- What is Sarcoidosis?
- What Causes Sarcoidosis?
- What Are Symptoms of Sarcoidosis?
- When to Seek Medical Care for Sarcoidosis
- How Is Sarcoidosis Diagnosed?
- What Is the Treatment for Sarcoidosis?
- Are there Home Remedies for Sarcoidosis?
- What Is the Medical Treatment for Sarcoidosis?
- What Are the Medications for Sarcoidosis?
- What Is the Follow-up for Sarcoidosis?
- How Do You Prevent Sarcoidosis?
- What Is the Prognosis for Sarcoidosis?
- Sarcoidosis Topic Guide
What is Sarcoidosis?
Sarcoidosis is a disease characterized by a specific type of inflammation of various tissues of the body. Sarcoidosis can appear in almost any body organ, but it starts most often in the lungs or lymph nodes. As sarcoidosis progresses, microscopic lumps of a specific form of inflammation, called granulomas, appear in the affected tissues. In the majority of cases, these granulomas clear up, either with or without treatment. In the few cases in which the granulomas do not heal and disappear, the tissues involved tend to remain inflamed and become scarred (fibrotic). In addition to the lungs and lymph nodes, the organs more likely than others to be affected by sarcoidosis are the liver, skin, heart, nervous system, and kidneys, in that order of frequency.
Sarcoidosis is sometimes named according to the organ involved.
- When sarcoidosis affects the lungs, it can be referred to as lung sarcoidosis or pulmonary sarcoidosis.
- When sarcoidosis affects the liver, it can be referred to as hepatic sarcoidosis.
- When sarcoidosis affects the skin, it can be referred to as skin sarcoidosis or sarcoid dermatitis.
- When sarcoidosis affects the heart, it can be referred to as heart sarcoidosis or cardiac sarcoidosis.
- When sarcoidosis affects the nervous system including the brain, it can be referred to as neurological sarcoidosis or neurosarcoidosis.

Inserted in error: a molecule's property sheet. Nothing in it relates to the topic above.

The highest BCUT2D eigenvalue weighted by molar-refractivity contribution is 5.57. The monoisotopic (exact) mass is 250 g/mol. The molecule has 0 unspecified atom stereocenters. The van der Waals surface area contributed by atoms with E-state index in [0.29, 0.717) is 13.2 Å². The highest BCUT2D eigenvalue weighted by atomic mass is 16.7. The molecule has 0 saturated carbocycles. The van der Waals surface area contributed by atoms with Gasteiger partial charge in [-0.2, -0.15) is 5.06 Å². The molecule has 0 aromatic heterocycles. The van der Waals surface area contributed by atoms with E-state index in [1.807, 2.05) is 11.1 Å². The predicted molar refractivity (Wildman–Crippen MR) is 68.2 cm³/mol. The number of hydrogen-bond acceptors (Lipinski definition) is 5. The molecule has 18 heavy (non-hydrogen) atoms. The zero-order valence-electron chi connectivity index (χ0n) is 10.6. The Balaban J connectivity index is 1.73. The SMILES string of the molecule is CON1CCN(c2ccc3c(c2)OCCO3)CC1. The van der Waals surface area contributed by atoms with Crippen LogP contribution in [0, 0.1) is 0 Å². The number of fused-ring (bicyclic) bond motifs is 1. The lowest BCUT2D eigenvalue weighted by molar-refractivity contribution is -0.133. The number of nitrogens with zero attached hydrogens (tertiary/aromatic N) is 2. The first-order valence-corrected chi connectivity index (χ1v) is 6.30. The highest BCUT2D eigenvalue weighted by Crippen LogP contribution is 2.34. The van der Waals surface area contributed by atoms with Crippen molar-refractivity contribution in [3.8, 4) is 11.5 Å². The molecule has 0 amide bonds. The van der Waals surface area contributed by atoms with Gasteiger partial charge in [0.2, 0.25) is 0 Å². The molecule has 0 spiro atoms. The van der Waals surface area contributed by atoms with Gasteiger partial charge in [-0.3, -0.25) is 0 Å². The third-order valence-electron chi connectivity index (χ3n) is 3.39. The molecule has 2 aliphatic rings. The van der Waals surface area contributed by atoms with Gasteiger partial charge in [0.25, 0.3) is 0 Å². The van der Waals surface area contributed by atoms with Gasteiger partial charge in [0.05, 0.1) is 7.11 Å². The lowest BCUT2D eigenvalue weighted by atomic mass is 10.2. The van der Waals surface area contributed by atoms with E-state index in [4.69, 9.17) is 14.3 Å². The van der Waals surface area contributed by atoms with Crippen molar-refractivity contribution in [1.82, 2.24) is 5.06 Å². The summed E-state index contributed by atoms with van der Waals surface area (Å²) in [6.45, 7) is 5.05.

- When sarcoidosis affects the kidneys, it can be referred to as kidney sarcoidosis or renal sarcoidosis.
What Causes Sarcoidosis?
The cause of sarcoidosis is unknown. Sarcoidosis is currently thought to be associated with an abnormal immune response. It is not known whether the trigger that initiates the immune disturbance is a foreign substance, chemical, drug, virus, or some other substance. Sarcoidosis is not a cancer. It is not contagious, and friends and family will not catch it from an affected individual. Although it can occur in families, there is no evidence that sarcoidosis is passed from parents to children.
What Are Symptoms of Sarcoidosis?
Sarcoidosis can appear suddenly and disappear. Alternatively, it can develop gradually and go on to produce symptoms that come and go, sometimes for a lifetime.
The symptoms of sarcoidosis depend on what areas of the body are affected.
- Shortness of breath (dyspnea) and a cough that won't go away can be among the first symptoms of sarcoidosis.
- But sarcoidosis can also show up suddenly with the appearance of skin rashes.
- Inflammation of the eyes can also occur.
More generalized symptoms of sarcoidosis include:
It is important to note that sarcoidosis is usually not crippling. It often goes away by itself, often healing in 24 to 36 months. Even when sarcoidosis lasts longer, most patients can go about their lives as usual.
When to Seek Medical Care for Sarcoidosis